An exploration of air pollution, its health impacts, and what can be done about it.
This was our final project submission for the CS-171 Visualization course at Harvard Extension School.
We decided to put the reader at the center of journey beginning right in their home city, so they can explore the topic of air pollution around the world from a starting point they can relate to.
In this way we hope to better engage our readers, to make them stop and think about the air we all breathe, and to take action to reduce the damaging health effects and loss of human potential caused by dirty air.
The visualization is separated into three acts:
Act 1: Air
Act 2: Death
Act 3: Action
This project was targeted at a general audience, so our first task was to introduce the concept of air pollution and and convey the urgency of the problem. This was achieved using visual elements such as a pollution slider and introductory video explaining pm 2.5 pollution.
By using a newly published dataset from the WHO comprising pollution data on over 3,000 cities, we were able make our story more relevant to readers in almost every major city in the world. The journey starts with the reader inputting their home city.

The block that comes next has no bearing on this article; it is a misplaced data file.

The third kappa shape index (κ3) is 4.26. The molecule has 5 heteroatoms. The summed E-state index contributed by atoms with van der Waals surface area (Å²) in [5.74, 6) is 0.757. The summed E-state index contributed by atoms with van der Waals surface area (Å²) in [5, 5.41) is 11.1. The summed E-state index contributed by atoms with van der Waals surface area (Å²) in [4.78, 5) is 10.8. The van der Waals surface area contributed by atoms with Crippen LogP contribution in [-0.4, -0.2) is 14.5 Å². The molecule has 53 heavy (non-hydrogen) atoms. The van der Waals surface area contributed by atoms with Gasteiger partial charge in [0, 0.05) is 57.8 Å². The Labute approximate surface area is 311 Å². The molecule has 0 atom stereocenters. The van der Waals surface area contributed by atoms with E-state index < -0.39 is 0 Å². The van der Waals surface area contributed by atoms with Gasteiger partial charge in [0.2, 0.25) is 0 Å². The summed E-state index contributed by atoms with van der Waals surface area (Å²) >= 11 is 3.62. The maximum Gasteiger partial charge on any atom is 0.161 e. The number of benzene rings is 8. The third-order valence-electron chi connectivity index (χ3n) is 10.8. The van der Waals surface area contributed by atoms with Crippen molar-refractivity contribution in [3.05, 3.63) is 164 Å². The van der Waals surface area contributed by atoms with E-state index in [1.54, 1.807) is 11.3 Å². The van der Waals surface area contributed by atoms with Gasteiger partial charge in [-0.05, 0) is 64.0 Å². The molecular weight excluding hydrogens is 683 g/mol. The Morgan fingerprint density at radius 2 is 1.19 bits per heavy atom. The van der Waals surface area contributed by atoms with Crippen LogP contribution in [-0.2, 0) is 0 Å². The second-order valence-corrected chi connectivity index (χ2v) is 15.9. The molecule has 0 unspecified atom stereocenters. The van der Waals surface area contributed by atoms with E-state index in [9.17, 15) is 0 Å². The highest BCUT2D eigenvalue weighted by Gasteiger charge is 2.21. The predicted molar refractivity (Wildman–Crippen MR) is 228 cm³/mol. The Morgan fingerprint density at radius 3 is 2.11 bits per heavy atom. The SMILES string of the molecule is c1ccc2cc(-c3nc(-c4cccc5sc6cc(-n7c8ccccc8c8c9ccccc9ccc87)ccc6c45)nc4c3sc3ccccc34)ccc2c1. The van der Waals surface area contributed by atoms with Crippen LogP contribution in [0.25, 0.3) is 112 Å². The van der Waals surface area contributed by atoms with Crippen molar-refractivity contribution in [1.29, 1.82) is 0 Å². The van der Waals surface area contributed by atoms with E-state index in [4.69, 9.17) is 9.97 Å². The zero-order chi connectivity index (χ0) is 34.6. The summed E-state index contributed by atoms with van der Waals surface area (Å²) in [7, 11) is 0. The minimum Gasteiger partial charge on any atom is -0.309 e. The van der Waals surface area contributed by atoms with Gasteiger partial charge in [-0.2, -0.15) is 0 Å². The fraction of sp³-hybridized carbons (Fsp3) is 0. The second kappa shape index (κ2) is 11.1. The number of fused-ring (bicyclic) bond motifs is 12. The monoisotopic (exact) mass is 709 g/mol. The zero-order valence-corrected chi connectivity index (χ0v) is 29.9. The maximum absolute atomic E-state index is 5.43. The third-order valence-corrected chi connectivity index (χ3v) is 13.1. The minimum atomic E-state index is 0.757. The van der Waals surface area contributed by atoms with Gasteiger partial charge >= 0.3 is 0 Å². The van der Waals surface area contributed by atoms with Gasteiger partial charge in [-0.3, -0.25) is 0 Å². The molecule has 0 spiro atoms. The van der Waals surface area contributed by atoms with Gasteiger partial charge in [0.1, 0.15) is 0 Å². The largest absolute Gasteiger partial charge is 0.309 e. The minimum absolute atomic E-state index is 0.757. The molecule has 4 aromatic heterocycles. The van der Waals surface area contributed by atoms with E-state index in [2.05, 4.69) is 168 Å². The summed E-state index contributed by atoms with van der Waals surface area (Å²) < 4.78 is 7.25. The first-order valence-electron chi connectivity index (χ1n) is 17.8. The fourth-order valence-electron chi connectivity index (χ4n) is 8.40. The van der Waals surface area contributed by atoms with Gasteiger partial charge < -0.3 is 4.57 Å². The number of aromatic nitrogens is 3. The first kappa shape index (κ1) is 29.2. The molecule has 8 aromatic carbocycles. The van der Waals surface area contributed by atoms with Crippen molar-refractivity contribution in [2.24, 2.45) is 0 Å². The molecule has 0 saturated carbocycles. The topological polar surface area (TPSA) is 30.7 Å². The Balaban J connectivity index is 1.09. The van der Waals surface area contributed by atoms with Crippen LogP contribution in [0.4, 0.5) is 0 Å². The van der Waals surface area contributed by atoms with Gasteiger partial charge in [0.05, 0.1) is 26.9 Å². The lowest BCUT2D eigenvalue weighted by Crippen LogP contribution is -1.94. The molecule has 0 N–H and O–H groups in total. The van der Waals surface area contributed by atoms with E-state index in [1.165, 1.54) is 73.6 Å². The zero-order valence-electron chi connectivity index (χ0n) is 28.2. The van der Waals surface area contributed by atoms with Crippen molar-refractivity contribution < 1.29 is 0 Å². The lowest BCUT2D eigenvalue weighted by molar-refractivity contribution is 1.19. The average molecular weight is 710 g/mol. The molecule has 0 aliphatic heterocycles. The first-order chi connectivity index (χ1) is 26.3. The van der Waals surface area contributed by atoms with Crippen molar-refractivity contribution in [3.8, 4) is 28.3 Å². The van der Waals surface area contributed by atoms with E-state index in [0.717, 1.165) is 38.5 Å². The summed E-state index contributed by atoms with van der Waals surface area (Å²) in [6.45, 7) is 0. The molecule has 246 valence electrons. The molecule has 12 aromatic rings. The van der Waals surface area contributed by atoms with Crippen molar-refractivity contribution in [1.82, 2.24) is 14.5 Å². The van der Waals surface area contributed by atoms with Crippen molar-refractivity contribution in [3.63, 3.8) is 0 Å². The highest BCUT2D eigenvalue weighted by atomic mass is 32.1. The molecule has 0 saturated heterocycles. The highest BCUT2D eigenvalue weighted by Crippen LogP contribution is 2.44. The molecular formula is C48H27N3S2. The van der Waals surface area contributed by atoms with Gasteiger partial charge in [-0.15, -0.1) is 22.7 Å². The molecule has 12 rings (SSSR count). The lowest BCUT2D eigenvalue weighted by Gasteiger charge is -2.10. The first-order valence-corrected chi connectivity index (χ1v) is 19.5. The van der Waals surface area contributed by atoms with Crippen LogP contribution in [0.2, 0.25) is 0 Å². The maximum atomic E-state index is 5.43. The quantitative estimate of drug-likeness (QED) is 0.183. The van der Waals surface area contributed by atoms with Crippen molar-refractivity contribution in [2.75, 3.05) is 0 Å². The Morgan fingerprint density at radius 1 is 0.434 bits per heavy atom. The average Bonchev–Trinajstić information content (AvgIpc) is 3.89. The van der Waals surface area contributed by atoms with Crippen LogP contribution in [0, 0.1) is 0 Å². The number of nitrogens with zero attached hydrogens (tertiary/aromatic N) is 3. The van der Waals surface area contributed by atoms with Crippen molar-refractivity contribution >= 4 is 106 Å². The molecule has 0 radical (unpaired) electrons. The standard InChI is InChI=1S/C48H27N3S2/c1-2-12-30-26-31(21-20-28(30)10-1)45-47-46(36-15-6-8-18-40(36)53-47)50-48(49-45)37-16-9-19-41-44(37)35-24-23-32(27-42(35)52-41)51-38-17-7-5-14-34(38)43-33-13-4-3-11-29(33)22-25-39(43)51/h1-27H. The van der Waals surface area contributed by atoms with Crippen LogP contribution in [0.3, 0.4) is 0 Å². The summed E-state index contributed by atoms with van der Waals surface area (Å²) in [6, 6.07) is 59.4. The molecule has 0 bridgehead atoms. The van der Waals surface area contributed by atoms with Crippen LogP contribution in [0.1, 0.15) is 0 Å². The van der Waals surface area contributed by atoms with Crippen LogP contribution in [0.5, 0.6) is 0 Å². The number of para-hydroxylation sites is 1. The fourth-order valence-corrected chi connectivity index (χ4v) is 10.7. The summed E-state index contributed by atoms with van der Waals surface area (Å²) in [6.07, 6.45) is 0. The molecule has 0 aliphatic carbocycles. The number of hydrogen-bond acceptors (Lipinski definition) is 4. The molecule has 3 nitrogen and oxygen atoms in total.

The chosen city then appears on a chart of all cities so that readers can see how the air they breathe compares to cities around the world.
With the reader aware of the wider pollution issue in relation to the air they breathe at home, we presented the shocking death statistics from air pollution. This is followed up with a call to action and advice on what can be done to reduce the problem.
Our project has been viewed by people in 68 countries across 6 continents.
U.S. Department of State now uses our website to support its work on air quality.
The Air We Breathe” website (www.theairwebreathe.org) includes extensive information about global particulate matter (PM) levels, pollution sources by location, and guidance for the public to help reduce air pollution. Craig’s work on the website is very helpful in visualizing the temporal trends in pollution in cities that host US Embassies and US Consulates.”- Leslie Edwards, Epidemiologist, Office of Medical Services, U.S. Department of State.